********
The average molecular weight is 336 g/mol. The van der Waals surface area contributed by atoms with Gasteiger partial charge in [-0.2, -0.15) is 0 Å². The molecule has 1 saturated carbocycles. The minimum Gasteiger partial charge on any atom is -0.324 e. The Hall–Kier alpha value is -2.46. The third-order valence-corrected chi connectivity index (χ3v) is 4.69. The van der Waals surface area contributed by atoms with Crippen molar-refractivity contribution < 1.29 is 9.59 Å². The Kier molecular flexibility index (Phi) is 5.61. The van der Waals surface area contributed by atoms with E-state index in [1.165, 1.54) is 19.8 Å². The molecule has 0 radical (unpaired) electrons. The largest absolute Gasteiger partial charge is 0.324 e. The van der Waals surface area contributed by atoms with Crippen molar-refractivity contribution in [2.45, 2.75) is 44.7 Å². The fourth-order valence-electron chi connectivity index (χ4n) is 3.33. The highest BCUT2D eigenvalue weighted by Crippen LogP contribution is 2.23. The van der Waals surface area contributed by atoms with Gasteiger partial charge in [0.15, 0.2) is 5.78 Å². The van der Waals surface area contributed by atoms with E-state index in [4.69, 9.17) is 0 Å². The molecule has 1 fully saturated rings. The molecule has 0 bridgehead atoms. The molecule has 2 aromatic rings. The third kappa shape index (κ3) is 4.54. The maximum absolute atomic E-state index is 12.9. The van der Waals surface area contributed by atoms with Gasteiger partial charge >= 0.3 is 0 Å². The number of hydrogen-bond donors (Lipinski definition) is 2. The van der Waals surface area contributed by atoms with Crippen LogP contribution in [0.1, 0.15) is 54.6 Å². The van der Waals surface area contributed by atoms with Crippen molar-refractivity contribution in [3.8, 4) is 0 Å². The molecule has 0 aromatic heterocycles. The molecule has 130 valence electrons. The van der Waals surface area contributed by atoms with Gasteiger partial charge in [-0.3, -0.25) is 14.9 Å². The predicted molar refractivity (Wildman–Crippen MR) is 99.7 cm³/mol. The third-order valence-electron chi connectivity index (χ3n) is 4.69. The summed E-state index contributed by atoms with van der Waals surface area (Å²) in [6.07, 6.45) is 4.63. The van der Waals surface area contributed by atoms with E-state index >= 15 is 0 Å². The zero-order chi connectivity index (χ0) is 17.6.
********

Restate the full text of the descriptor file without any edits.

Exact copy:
The average molecular weight is 336 g/mol. The van der Waals surface area contributed by atoms with Gasteiger partial charge in [-0.2, -0.15) is 0 Å². The molecule has 1 saturated carbocycles. The minimum Gasteiger partial charge on any atom is -0.324 e. The Hall–Kier alpha value is -2.46. The third-order valence-corrected chi connectivity index (χ3v) is 4.69. The van der Waals surface area contributed by atoms with Crippen molar-refractivity contribution < 1.29 is 9.59 Å². The Kier molecular flexibility index (Phi) is 5.61. The van der Waals surface area contributed by atoms with E-state index in [1.165, 1.54) is 19.8 Å². The molecule has 0 radical (unpaired) electrons. The largest absolute Gasteiger partial charge is 0.324 e. The van der Waals surface area contributed by atoms with Crippen molar-refractivity contribution in [2.45, 2.75) is 44.7 Å². The fourth-order valence-electron chi connectivity index (χ4n) is 3.33. The highest BCUT2D eigenvalue weighted by Crippen LogP contribution is 2.23. The van der Waals surface area contributed by atoms with Gasteiger partial charge in [0.15, 0.2) is 5.78 Å². The van der Waals surface area contributed by atoms with E-state index in [4.69, 9.17) is 0 Å². The molecule has 1 fully saturated rings. The molecule has 0 bridgehead atoms. The molecule has 2 aromatic rings. The third kappa shape index (κ3) is 4.54. The maximum absolute atomic E-state index is 12.9. The van der Waals surface area contributed by atoms with Gasteiger partial charge >= 0.3 is 0 Å². The number of hydrogen-bond donors (Lipinski definition) is 2. The van der Waals surface area contributed by atoms with Crippen LogP contribution in [0.1, 0.15) is 54.6 Å². The van der Waals surface area contributed by atoms with Crippen molar-refractivity contribution in [3.8, 4) is 0 Å². The molecule has 0 aromatic heterocycles. The molecule has 130 valence electrons. The van der Waals surface area contributed by atoms with Gasteiger partial charge in [-0.3, -0.25) is 14.9 Å². The predicted molar refractivity (Wildman–Crippen MR) is 99.7 cm³/mol. The third-order valence-electron chi connectivity index (χ3n) is 4.69. The summed E-state index contributed by atoms with van der Waals surface area (Å²) in [6.07, 6.45) is 4.63. The van der Waals surface area contributed by atoms with E-state index >= 15 is 0 Å². The zero-order chi connectivity index (χ0) is 17.6.